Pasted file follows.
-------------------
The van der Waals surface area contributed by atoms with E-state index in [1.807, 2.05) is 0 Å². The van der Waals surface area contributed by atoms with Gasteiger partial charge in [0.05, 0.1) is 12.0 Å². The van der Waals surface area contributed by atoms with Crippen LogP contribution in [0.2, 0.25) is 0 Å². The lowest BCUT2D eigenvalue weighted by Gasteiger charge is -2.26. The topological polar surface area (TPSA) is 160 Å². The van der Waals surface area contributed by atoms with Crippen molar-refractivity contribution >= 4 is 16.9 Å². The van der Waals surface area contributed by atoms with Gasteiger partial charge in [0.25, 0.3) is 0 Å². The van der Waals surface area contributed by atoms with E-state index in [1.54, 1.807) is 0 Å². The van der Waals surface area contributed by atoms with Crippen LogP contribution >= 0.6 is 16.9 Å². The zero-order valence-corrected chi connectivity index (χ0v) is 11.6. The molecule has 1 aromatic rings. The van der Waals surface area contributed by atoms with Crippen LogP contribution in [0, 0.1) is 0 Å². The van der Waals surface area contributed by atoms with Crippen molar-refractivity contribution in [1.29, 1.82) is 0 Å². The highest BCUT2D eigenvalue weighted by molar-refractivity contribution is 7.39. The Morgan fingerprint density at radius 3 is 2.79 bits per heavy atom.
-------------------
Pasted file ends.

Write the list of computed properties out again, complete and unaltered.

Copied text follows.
The van der Waals surface area contributed by atoms with E-state index in [1.807, 2.05) is 0 Å². The van der Waals surface area contributed by atoms with Gasteiger partial charge in [0.05, 0.1) is 12.0 Å². The van der Waals surface area contributed by atoms with Crippen LogP contribution in [0.2, 0.25) is 0 Å². The lowest BCUT2D eigenvalue weighted by Gasteiger charge is -2.26. The topological polar surface area (TPSA) is 160 Å². The van der Waals surface area contributed by atoms with Crippen molar-refractivity contribution >= 4 is 16.9 Å². The van der Waals surface area contributed by atoms with Gasteiger partial charge in [0.25, 0.3) is 0 Å². The van der Waals surface area contributed by atoms with E-state index in [1.54, 1.807) is 0 Å². The van der Waals surface area contributed by atoms with Crippen LogP contribution >= 0.6 is 16.9 Å². The zero-order valence-corrected chi connectivity index (χ0v) is 11.6. The molecule has 1 aromatic rings. The van der Waals surface area contributed by atoms with Crippen LogP contribution in [0, 0.1) is 0 Å². The van der Waals surface area contributed by atoms with Crippen molar-refractivity contribution in [1.29, 1.82) is 0 Å². The highest BCUT2D eigenvalue weighted by molar-refractivity contribution is 7.39. The Morgan fingerprint density at radius 3 is 2.79 bits per heavy atom.